Jonathan Bundy: as companies try to address racism, a generic response is no longer enough. Fast Company


Stu Mills reports on statistician Ryan Imgrund’s concerns about the return to school plan. CBC

Wise words from Kim Fahner: why a safe return to school in Ontario should be the priority. The Republic of Poetry

Aitor Hernández-Morales, Kalina Oroschakoff and Jacopo Barigazzi predict the death of the city (thanks to telework). Politico


Emily Zarka looks at the history of the siren. Monstrum | PBS Storied

Ethan Hawke: give yourself permission to be creative. TED2020

Matthew M.F. Miller says that stargazing is a magical way to escape. Shondaland

Charlie Wood reports on a breakthrough some scientists thought would never come. The Atlantic

The launch of Perseverance to Mars. Veritasium

Marina Koren: thanks for flying SpaceX. The Atlantic

Alana Everson: Vale helping butterflies with milkweed and monarchs project. CTV

Point Defiance Zoo shares some baby beaver cuteness.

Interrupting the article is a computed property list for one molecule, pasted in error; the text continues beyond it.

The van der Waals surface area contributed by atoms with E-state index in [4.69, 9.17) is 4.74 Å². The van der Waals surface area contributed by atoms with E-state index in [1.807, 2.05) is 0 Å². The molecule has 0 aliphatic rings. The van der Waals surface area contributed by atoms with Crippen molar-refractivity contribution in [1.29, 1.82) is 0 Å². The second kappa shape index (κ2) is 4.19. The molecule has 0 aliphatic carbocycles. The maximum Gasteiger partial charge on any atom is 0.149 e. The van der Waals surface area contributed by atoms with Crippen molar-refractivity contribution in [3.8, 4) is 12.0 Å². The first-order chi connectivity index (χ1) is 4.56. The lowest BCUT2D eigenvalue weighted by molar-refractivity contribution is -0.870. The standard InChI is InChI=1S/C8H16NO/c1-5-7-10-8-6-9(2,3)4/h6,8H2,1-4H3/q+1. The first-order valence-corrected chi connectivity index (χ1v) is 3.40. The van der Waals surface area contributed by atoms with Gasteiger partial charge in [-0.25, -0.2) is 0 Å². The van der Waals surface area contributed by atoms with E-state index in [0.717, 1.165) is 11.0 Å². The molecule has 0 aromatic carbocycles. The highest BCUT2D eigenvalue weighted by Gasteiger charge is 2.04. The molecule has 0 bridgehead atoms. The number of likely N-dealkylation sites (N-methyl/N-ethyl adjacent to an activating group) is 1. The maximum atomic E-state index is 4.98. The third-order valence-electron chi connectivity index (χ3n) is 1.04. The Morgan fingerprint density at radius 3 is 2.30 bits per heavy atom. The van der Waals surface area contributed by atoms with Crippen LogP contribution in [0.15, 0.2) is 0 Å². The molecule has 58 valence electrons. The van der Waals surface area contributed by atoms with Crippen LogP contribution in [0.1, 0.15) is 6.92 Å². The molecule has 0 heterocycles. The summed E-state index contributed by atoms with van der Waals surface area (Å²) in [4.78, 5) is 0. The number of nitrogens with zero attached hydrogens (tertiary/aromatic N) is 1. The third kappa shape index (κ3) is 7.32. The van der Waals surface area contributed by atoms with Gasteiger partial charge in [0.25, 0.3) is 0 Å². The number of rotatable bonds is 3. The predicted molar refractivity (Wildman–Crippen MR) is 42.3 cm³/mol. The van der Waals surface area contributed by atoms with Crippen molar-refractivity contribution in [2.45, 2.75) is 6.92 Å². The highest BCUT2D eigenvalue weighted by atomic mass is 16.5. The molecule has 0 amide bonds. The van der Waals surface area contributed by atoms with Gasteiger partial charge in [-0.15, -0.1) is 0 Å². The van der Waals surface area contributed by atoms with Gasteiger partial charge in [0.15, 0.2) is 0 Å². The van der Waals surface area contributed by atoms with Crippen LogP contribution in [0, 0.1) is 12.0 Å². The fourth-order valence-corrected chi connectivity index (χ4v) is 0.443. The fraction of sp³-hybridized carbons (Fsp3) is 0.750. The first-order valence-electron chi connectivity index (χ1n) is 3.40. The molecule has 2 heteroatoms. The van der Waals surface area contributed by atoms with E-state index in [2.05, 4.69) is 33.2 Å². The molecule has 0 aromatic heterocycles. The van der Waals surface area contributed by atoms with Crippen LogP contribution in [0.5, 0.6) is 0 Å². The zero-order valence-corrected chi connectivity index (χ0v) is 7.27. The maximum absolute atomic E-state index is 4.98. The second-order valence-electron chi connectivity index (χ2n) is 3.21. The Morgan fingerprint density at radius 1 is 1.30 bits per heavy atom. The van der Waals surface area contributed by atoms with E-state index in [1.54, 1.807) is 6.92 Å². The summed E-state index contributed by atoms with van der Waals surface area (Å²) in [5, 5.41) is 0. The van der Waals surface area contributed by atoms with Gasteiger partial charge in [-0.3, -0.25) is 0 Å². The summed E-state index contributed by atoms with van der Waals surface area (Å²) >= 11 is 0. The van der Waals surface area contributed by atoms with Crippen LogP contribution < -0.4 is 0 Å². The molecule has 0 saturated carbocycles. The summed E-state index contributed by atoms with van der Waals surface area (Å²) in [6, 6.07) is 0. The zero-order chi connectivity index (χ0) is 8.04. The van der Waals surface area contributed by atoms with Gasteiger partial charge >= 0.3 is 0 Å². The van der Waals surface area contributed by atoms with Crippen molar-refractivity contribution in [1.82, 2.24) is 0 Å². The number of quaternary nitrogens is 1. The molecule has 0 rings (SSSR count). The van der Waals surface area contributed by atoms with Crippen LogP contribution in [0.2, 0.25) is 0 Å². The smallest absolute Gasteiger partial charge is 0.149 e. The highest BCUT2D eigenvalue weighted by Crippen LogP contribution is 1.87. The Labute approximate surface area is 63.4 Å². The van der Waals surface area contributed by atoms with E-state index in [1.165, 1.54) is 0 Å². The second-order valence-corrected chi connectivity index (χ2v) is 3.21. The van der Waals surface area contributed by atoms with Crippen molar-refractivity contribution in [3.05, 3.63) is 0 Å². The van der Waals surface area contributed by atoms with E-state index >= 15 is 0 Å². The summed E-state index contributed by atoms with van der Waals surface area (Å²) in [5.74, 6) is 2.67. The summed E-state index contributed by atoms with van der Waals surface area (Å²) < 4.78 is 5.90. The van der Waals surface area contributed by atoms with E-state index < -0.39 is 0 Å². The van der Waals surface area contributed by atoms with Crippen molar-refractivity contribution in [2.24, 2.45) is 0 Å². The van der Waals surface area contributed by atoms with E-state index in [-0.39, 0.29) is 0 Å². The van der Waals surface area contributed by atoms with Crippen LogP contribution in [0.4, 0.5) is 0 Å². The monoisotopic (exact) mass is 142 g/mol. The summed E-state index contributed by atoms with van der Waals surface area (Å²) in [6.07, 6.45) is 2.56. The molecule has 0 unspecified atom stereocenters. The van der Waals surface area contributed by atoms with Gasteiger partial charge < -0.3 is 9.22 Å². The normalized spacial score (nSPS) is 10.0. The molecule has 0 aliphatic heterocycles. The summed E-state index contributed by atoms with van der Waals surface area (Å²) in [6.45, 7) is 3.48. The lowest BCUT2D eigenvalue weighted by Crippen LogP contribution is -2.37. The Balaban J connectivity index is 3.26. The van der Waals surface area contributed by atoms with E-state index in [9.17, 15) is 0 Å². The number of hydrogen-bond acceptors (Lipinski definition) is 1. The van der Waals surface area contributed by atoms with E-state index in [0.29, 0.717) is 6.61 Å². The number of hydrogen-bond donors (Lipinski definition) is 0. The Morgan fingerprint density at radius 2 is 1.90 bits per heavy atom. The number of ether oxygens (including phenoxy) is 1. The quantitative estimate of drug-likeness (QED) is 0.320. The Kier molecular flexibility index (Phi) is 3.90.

Eric Niiler explains how the anglerfish deleted its own immune system to fuse with its mate. Wired

Faysal Itani reports on Lebanon’s mushroom cloud of incompetence. The New York Times

The hibakusha of Hiroshima and Nagasaki on the 75th anniversary of the bombings. BBC

Thanks for visiting, and I hope you found something to inspire your next creative project.

Until next tipsday, be well and stay safe, be kind, and stay strong. The world needs your stories.

ThoughtyThursday2019

Thoughty Thursday: Things that made me go hmmmm on the interwebz, July 26-Aug 1, 2020

We’ve nearly made to the end of another week of #pandemic life. Console yourself and welcome the weekend by getting your mental corn popping.

Tarannum Kamlani: The Book of Negroes is more relevant than ever as Black lives matter takes centre stage. I watched the mini-series and I’m reading the book. Marvelous! CBC

Emmanuel Acho talks with Carl Lentz about race and religion. Uncomfortable Conversations with a Black Man

Isabel Wilkerson reveals America’s “untouchables” and the silent power of the caste system. The Guardian

Josh Jones: W.E.B. Du Bois devastates apologists for confederate monuments and Robert E. Lee (1931). Open Culture


Natasha Hinde says, you can still burnout while working from home. The Huffington Post

Kate Starbird shares some lessons from the pandemic: disinformation campaigns are a blend of truth, lies, and sincere beliefs. The Conversation

Amy McKeever lists the covid-19 vaccine developments to follow. National Geographic


Joan Donovan explains why Congress should look at Facebook and Twitter. MIT Technology Review